I think one injury that I would be truly terrified of would be losing a limb. Since I have been reading and watching a lot of The Walking Dead, where maiming of this sort seems to be a common thing, it’s been on my mind more often recently. Sure, I would rather lose a leg than become a zombie if those were my two choices, but it’s still awful to think about going through life minus a leg, an arm, a hand, a foot……under any circumstance.
But then I saw this, thanks to the facebook page The Macabre and Beautifully Grotesque:
This is not a manipulated photo. This woman is a real life amputee.
Her name is Viktoria Modesta Moskalova, and this alternative beauty has been challenging the public’s perception of altered physicality after her elected surgery to amputate her left leg below the knee. According to the stories I have read online, Viktoria had chronic issues with the leg for years as the result of an accidental injury she sustained at birth. In order to improve her mobility and safeguard her future health, Viktoria chose to undergo surgery in 2007 which removed the lower portion of her left leg.
Viktoria has been modeling since she was 15 but her altered appearance has swept the alternative modeling world by storm. She has been on the cover of Bizarre magazine multiple times and has had many high profile gigs in London including being a co-presenter of the 2007 Kerrang Music awards. She’s also a musician, and I personally love her voice and style. You can hear some of her work here.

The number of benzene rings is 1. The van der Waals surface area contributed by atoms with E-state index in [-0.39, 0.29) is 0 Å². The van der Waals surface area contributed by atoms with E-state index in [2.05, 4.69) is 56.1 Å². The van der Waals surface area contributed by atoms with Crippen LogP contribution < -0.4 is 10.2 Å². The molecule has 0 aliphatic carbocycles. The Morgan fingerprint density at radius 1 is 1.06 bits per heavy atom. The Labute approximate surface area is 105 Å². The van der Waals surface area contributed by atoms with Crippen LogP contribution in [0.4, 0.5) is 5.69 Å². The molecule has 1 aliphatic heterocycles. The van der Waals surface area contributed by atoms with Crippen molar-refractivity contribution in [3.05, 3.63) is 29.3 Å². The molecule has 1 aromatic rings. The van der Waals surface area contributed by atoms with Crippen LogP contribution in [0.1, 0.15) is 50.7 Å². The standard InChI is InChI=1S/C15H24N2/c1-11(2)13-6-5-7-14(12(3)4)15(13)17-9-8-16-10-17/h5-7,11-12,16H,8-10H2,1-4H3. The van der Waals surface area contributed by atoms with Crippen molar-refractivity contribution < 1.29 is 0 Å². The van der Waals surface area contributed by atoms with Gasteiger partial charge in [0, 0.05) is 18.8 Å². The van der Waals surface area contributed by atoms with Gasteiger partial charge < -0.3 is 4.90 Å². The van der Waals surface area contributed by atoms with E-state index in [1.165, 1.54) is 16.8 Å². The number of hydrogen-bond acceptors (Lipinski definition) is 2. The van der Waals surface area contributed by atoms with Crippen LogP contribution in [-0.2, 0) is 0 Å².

The limb in the picture above was a result of The Alternative Limb Project, a project created to either help provide the client with a prosthetic that will either blend in with their natural body or stand out as a work of art. In Viktoria’s case, we see a lot of the latter. My personal favorite that I have seen her wear is the Crystallized Leg which she wore during the London 2012 Paralympic Closing Ceremony in a portrayal of the Ice Queen. Truly awesome stuff.
Viktoria’s outlook on her missing limb has become something of an inspiration to other amputees. In her statement on the Alternative Limb Project’s webpage, Viktoria says, “Three years after the amputation, I then saw it as an opportunity to regard the leg as a fashion item and an art project which seemed rather fun and exciting. My natural curiosity and strong belief that it’s important to take control of your own body and most importantly improve it or reflect your personality though altered body image, meant facing a life of physical deformity and acceptance of the cards that were dealt to me wasn’t an option I wanted to take.” Viktoria’s insight on her amputation is uplifting and encouraging; helping to promote the idea that rather than accepting and simply dealing with the loss of a limb, an amputee can chose to embrace their fate as she has and make it an opportunity to showcase their individuality.
I respect this woman’s bravery and positive look at something most people (myself included) would fear. If you ever lost a limb, would you rather have a prosthetic that looked “normal”, or would you follow Viktoria’s example and take the opportunity to truly stand out?